Increased Prevalence and Resistance of Important Pathogens Recovered from Respiratory Specimens of Cystic Fibrosis Patients During a Decade

Pediatr Infect Dis J. 2015 Jul;34(7):700-5. doi: 10.1097/INF.0000000000000714.


Background: The study objective was to identify changes of prevalence and resistance of important pathogens in specimens of cystic fibrosis (CF) patients within a decade.

Methods: Samples of 94 patients, who attended 2 CF centers from 2001 to 2011 were retrospectively analyzed.

Results: Staphylococcus aureus was the most prevalent organism (74.5% in 2011) with an increase of methicillin-resistant S. aureus in patients (0% vs. 9.6%, n = 9). Resistance of S. aureus to gentamicin decreased (41.8% vs. 21%; P < 0.001), whereas resistance to rifampicin and trimethoprim/sulfamethoxazole (P < 0.05) increased significantly with a trend to increased resistance to clindamycin and erythromycin (P = 0.063). Methicillin-resistant S. aureus isolates belonged to 6 spa types (t003, t008, t011, t034, t045, t548). There was a significant increase of Pseudomonas aeruginosa prevalence (63.8% in 2011 vs. 46.8% in 2001, P = 0.019). Resistance of P. aeruginosa increased significantly to imipenem, gentamicin, amikacin, tobramycin, ciprofloxacin and fosfomycin, whereas resistance to piperacillin-tazobactam, meropenem and aztreonam decreased. Significantly fewer Stenotrophomonas maltophilia isolates were susceptible to all the analyzed antibiotics (trimethoprim/sulfamethoxazole, ciprofloxacin and colistin) in 2011 compared with 2001 (13.5% vs. 42.1%; P = 0.023), whereas the resistance to colistin increased significantly (11.1% vs. 62.2%; P < 0.001). Burkholderia cepacia complex and nontuberculous mycobacteria were not detected in 2001 but in 2011 in 7.4% (n = 9) and 7.4% (n = 9) of patients, respectively. B. cepacia complex isolates belonged to 8 multilocus sequence types.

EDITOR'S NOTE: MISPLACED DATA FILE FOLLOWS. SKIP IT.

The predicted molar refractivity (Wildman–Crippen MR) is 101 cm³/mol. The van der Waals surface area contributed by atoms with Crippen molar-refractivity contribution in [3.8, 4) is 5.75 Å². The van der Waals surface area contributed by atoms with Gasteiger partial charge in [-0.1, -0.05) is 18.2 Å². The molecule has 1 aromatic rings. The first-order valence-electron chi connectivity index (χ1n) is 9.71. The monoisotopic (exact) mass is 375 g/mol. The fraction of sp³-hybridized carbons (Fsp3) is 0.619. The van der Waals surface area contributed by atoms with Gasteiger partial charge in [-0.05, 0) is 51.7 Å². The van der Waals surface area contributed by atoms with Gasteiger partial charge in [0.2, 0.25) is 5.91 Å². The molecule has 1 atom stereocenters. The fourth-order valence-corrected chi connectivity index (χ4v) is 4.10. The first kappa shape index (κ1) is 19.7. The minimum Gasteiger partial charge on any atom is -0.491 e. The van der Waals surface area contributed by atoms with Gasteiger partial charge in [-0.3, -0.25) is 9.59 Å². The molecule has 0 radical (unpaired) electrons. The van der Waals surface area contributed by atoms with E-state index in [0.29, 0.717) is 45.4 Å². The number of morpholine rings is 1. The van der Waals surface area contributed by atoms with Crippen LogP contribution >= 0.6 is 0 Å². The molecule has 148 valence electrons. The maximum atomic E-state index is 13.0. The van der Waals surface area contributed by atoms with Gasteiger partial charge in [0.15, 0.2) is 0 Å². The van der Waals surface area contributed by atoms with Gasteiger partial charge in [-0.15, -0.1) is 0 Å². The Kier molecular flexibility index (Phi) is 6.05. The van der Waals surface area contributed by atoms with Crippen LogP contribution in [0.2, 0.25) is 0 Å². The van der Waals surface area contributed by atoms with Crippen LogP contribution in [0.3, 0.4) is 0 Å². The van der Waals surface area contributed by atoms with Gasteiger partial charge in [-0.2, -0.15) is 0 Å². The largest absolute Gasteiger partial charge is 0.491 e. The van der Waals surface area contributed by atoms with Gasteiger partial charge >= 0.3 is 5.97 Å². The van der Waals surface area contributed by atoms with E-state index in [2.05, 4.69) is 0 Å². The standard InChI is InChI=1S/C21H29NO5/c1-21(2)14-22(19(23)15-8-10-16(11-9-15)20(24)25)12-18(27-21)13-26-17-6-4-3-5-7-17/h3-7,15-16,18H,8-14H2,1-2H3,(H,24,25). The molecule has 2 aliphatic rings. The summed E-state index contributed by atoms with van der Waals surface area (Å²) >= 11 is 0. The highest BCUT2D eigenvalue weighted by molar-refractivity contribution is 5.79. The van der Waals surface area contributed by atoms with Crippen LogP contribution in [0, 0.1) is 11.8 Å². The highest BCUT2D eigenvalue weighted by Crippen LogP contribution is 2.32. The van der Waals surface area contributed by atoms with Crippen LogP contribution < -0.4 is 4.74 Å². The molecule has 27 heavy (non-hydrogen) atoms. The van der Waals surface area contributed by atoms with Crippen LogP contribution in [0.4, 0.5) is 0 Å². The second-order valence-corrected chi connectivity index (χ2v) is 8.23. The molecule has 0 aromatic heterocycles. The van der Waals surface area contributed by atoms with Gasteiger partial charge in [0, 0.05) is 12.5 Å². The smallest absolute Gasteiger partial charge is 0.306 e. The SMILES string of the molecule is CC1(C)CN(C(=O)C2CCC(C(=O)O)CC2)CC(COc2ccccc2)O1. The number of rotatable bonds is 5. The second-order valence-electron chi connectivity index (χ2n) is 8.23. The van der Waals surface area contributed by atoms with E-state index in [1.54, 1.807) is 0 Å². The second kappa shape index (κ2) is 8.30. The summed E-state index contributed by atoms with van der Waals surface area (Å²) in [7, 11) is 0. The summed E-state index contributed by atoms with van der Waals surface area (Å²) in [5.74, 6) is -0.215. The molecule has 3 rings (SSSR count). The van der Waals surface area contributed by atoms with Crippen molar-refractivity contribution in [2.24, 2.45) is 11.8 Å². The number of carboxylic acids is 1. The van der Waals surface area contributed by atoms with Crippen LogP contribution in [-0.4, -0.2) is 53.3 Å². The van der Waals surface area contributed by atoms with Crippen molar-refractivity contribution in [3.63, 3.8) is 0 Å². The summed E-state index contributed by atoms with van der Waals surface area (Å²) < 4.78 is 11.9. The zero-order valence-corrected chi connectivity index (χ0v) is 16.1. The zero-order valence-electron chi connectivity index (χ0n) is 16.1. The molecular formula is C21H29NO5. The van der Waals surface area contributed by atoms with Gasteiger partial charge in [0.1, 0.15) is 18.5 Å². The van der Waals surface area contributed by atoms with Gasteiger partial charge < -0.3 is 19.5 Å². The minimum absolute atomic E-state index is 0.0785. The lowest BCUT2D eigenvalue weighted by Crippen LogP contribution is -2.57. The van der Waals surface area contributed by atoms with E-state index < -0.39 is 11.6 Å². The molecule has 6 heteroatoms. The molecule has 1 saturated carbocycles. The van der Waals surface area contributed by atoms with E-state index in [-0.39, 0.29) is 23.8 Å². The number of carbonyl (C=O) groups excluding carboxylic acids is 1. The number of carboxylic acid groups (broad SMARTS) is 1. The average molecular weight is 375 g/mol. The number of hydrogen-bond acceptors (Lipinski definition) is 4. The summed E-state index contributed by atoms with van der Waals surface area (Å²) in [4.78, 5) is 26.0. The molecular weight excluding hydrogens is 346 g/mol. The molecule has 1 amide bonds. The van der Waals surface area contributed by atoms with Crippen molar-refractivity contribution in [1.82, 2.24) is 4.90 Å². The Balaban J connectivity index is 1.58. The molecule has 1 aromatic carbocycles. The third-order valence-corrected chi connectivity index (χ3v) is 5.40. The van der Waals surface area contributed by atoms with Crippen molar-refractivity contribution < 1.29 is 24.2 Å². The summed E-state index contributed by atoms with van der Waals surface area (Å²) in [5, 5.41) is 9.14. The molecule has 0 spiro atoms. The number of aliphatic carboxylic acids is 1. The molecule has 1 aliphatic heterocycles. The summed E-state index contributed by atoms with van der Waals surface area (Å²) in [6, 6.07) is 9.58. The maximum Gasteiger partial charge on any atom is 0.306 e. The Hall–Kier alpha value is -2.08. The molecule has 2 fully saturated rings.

Conclusions: Our retrospective analysis revealed an increase of important CF-related pathogens, the emergence of new pathogens and a substantial increase of multidrug-resistant CF-specific isolates. Our findings are of importance to clinicians for the alertness of local epidemiology, which may be useful for prevention and treatment strategies.

MeSH terms

  • Adolescent
  • Adult
  • Aged
  • Aged, 80 and over
  • Bacteria / classification
  • Bacteria / drug effects*
  • Bacteria / isolation & purification
  • Bacterial Infections / epidemiology*
  • Bacterial Infections / microbiology*
  • Child
  • Child, Preschool
  • Cystic Fibrosis / complications*
  • Drug Resistance, Bacterial*
  • Female
  • Humans
  • Infant
  • Male
  • Middle Aged
  • Prevalence
  • Respiratory Tract Infections / epidemiology*
  • Respiratory Tract Infections / microbiology*
  • Retrospective Studies
  • Young Adult